Arick Wierson

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Arick Wierson
Albert II of Monaco AND Arick Wierson2009.jpg
Arick Wierson (right) alongside Albert II, Prince of Monaco (left) at the 2009 Monte-Carlo Television Festival
Arick Brice Wierson

(1971-11-23) November 23, 1971 (age 51)
, Minnesota, U.S.
  • Media personality
  • columnist
  • political consultant
  • businessman
Years active2001–present
Known for
Fabiana Calhau Mesquita
(m. 2000; div. 2012)
Hermenegilda Marcelina Vianeke
(m. 2016)
  • Wallace Edward Wierson (father)
  • Coletta Mae Hahn Wierson (mother)
RelativesEric Sevareid

Arick Wierson (born November 23, 1971)[1] is an American columnist who writes on politics and business for CNN. He is also a regular contributor to several other major US publications including Vice, The New York Observer, Worth, The New York Daily News, and CNBC.[2][3][4] He is a six-time Emmy Award-winning television producer. In 2010, Wierson won an Emmy award for the highly acclaimed documentary movie Back Door Channels: The Price of Peace featuring former U.S. President Jimmy Carter and his work to bring peace between Israel and Egypt. Wierson first appeared on the national stage as a senior political advisor to former New York City Mayor Michael Bloomberg. Wierson has been described as "one of the most important people in New York media"[5] by the television industry's weekly "Bible", Broadcasting & Cable magazine.[6]

Along with co-founder Seth Unger, Wierson was responsible for the creation and launch of NYC TV[7] (now known as NYC Media), a network that has been recognized as an innovator and pioneer in public broadcasting across the United States and internationally,[8] and is credited with spurring the revolution in hyperlocal non-news format programming in the broadcasting world.

Wierson has also been credited as a major force behind the creation of the first private television station in Angola, TV Zimbo, and the establishment of Luanda Fashion Center, the largest department store in Angola.[9][10]

In the United States, Wierson played a key role in the launch of the annual Manova Summit, a large annual event on the global health calendar that brings together leaders from healthcare and retail,[11][12] an event that has been called the "Davos of Health."[13]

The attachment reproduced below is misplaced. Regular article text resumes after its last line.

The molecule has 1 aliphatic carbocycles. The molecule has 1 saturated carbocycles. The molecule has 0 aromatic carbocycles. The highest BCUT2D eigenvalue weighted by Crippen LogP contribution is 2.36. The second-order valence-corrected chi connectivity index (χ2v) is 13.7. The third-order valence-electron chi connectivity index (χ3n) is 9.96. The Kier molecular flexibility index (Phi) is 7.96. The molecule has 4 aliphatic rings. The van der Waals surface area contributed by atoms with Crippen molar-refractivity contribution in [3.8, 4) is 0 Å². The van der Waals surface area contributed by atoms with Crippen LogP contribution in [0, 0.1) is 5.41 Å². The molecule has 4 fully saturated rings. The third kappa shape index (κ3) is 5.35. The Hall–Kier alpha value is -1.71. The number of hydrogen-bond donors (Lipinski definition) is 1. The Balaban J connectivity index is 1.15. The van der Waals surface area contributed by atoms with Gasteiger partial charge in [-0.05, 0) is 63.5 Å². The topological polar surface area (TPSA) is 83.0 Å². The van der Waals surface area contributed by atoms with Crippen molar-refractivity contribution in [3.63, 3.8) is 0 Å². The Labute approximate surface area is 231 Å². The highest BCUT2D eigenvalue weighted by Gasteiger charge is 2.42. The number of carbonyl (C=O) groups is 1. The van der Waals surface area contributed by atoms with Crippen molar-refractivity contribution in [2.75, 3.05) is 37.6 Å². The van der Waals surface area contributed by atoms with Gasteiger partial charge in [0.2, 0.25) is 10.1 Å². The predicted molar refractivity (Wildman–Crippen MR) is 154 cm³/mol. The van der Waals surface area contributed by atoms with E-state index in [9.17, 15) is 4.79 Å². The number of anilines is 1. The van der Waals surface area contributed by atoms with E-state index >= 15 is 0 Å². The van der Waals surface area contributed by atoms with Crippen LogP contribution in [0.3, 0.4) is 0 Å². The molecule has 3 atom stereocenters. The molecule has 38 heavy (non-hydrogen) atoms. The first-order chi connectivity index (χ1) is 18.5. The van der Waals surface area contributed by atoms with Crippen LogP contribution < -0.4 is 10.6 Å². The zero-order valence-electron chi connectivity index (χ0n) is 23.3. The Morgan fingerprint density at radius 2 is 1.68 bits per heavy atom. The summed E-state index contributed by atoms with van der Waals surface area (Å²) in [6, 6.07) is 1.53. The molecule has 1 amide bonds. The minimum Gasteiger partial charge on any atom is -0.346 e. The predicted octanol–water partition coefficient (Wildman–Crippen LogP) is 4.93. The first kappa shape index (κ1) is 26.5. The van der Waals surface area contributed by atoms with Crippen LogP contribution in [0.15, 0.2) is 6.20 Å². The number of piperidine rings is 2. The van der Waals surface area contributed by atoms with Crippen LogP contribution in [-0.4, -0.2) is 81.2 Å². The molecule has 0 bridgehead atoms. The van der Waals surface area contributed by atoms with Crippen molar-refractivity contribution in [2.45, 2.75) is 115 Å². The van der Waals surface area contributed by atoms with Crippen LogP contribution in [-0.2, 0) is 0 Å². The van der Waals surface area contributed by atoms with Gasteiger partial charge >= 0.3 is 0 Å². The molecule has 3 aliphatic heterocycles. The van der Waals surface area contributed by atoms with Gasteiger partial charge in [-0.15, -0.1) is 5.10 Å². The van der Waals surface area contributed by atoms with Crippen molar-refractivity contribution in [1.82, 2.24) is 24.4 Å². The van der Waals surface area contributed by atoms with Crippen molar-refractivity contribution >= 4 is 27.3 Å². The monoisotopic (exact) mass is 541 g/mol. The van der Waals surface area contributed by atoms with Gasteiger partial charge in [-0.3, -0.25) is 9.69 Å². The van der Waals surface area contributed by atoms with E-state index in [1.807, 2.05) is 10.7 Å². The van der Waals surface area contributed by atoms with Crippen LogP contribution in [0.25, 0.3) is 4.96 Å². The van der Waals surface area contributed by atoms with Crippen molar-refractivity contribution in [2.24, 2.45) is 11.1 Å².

It has been reported that Wierson played a key behind-the-scenes role as a media advisor to the 2018 campaign of Brazilian presidential candidate Jair Bolsonaro, softening the candidate's message to broaden his appeal in the run-off election.[14][15] with the campaign's strategic messaging and television advertising.[16][17][18] In 2020, Washington Compol named Wierson as one of world's 100 most influential political marketers for his work on the Bolsonaro election.[19] Wierson has since broken ties with Bolsonaro, who he has criticized in the Brazilian media for his handling of the government's poor response to the COVID-19 pandemic.

Early years

Wierson grew up in Excelsior, Minnesota and attended part of his high school years overseas, attending the Alexander Muss High School in Israel. He graduated from Minnetonka High School (1990), later graduating cum laude from Georgetown University (1994) with a Bachelor's of Science degree in Foreign Service.[citation needed] In 1997, Wierson, was named the Rotary International Ambassadorial Scholar representing the State of Minnesota, which he used to receive his master's degree in economics from the State University of Campinas (UNICAMP).[20] Wierson's career began as an investment banker, working for the World Bank, ABN AMRO Bank, and JP Morgan.[21]

Political campaigns

In 2001, billionaire businessman Michael Bloomberg[22] recruited Wierson to aid him in his first bid to become the 108th Mayor of New York City. During the campaign, Wierson oversaw field operations which combined traditional electioneering and voter profiling databases, which political analysts point to as the campaign that ushered in a new era technically sophisticated, statistical, voter profiling for political operation in the country.[23]

Wierson is known to be close to maverick political strategist Bill Hillsman, who has asked Wierson to lecture in his courses at the John F. Kennedy School of Government at Harvard University on several occasions.[24] In June 2010, Brazilian Vice Presidential candidate and Federal Deputy Antônio Pedro de Siqueira Indio da Costa (Democrats) invited Wierson to advise him and Presidential candidate José Serra on media and political matters during the final months of the campaign before the October election.[25] Wierson is said to have declined the invitation due to "ongoing engagements in Angola."[26]